ICA in 1989 that it considered it necessary for consumers to be
aware of the importance of environmental issues and had drawn up
a plan for customer information and future marketing campaigns. 
It had introduced its own system of symbols to indicate
environmentally friendly products and packaging. 197/.   In
Finland the co-operative EKA group seeks to influence members and
customers through consumer education, advertising, member
committee activities, campaigns and sponsored activities; and to
influence employees through education and encouragement to
involve themselves in environmental issues. 198/

   In Sweden the consumer-owned wholesale and retail co-operative
group Kooperativa Forbundet introduced a special environmental
education scheme for its employees in 1989.  It considers the
information and education of customers and the promotion of
environmentally friendly products to be a priority.  
Environmental awareness is promoted by special advertising
campaigns.  Books and other literature are published.   Customers
are provided with as much information as possible about the
products they buy. The co-operative  considers this as a long-
term plan which it hopes will make customers feel that shopping
in a co-operative retail store is, in itself, an environmentally
friendly act. 199/

    Co-operative movements in some countries have taken
initiatives to measure air pollution, partly as a means to
diffuse awareness among members, partly to mobilize the large
numbers of members interested in environmental matters.  For
example, the Japanese consumer co-operative movement has been
active in this area.  In December 1991 members of the Kanagawa
consumer co-operative, in collaboration with fifty other co-
operatives, monitored nitrous oxide levels. 200/  In April 1991
the Consumers Co-operative Kobe in Japan, which had a membership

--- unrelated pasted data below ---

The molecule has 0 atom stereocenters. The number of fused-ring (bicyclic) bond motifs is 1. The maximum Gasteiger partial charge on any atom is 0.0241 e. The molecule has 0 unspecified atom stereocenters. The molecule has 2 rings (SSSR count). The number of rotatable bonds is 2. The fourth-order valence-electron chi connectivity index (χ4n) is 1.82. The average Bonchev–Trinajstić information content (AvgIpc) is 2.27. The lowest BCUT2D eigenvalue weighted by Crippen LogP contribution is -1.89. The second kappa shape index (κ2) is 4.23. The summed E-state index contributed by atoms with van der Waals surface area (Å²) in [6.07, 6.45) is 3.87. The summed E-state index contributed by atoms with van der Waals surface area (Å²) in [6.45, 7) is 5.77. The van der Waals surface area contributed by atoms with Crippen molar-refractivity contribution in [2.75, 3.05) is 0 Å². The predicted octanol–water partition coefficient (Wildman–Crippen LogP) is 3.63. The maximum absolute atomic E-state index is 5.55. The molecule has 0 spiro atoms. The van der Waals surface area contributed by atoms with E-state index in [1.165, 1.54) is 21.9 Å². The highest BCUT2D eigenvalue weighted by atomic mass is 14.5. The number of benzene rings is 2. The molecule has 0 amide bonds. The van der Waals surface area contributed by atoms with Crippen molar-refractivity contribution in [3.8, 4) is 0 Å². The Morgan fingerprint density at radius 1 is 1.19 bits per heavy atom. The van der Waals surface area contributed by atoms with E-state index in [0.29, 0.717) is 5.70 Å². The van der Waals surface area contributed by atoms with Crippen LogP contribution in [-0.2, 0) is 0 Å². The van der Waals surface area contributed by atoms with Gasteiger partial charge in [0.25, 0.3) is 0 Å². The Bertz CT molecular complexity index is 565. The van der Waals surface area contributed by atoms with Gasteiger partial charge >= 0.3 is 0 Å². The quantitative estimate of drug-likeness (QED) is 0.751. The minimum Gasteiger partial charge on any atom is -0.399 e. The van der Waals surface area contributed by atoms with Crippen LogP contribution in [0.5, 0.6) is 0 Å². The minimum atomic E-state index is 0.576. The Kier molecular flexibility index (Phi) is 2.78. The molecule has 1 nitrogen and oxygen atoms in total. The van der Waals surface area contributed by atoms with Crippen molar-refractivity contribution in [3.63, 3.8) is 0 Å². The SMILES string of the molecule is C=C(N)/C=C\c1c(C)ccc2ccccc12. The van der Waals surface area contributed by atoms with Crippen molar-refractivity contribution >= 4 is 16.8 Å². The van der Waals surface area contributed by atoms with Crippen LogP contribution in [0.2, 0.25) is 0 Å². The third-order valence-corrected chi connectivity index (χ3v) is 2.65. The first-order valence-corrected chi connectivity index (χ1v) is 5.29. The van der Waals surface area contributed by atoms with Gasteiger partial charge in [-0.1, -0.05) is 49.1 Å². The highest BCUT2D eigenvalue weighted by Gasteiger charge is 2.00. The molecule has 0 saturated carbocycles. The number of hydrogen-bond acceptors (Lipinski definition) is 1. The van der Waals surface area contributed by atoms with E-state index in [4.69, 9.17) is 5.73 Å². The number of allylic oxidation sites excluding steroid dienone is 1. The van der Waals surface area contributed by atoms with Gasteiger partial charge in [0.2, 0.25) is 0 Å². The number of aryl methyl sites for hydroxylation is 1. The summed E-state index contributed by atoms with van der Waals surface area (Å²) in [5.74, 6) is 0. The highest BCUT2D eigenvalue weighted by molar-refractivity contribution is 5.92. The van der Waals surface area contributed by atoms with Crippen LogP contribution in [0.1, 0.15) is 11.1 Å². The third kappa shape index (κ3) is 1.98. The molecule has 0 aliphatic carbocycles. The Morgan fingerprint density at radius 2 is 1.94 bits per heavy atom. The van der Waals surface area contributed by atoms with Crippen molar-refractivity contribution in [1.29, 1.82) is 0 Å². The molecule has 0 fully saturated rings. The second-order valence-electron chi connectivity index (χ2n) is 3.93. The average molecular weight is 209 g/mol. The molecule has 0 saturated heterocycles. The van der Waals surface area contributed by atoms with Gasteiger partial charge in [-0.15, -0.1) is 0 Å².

of over one million, adopted a new logo in blue and green
embodying symbiosis - the harmonious relationship of men and
women, Coop Kobe and the community, humanity and nature. 201/ The
Japanese Consumers' Co-operative Union has involved large numbers
of its members in exercises designed to increase environmental
awareness.  For example in October 1991 10,000 co-operative
members in Osaka measured levels of nitrogen dioxide in the
atmosphere, and in December 20,000 co-operative members did so
in Tokyo.  From 1992 onwards nationwide environmental audits were
to be organized involving over 100,000 co-operative members. 202/

   Since 1992 Japanese co-operatives have increased their
environmental activities.  A nation-wide Survey of the Local
Environment draws over 10,000 co-operative members who measure
air pollution (and water quality) in their local environments by
means of simple testing procedures.  The Survey aims to increase
members' awareness of the local environment and help them develop
and environmental outlook. 203/


                          NOTES
                         -------
180/ Communication from ICA, March 1994.
181/ National Cooperative Bank, op.cit., p. 26.
182/ Ibid., p. 22.
183/ Review of International Co-operation, vol. 86, No. 4
     (1993), pp. 132-138.
184/  National Cooperative Bank, op.cit., p. 24.
185/  Ibid., p. 30.
186/ Review of International Co-operation, vol. 85, No. 4
     (1992), p. 139.
187/ ICA News, No. 2 (1991), p. 5.
188/ International Conference on the Environment and Sustainable
     Growth ..., op.cit., pp. 74-78.
189/ ICA News, No. 3, 1992, p. 7.
190/ Ibid., p. 15.
191/ Ibid., pp. 9-10.
192/ Ibid., p. 15.
193/ Ibid., pp. 26, 28.
194/ Jossy R. Bibangambah, loc.cit.
195/ ICA News, No. 3, 1992, p. 23.
196/ Review of International Co-operation, vol. 83, No. 2
     (1990), pp. 94-95; 
197/ Review of International Co-operation, vol. 83, No. 2
     (1990), p. 85.
198/ Ibid., p. 88.
199/ Ibid., p. 91.
200/ Review of International Co-operation, vol. 85, No. 4
     (1992), p. 146.
201/ ICA News, No. 2, 1991, p. 3.
202/ ICA News, No. 3, 1992, p. 19.
203/ ICA News, No. 5, 1994, p. 6.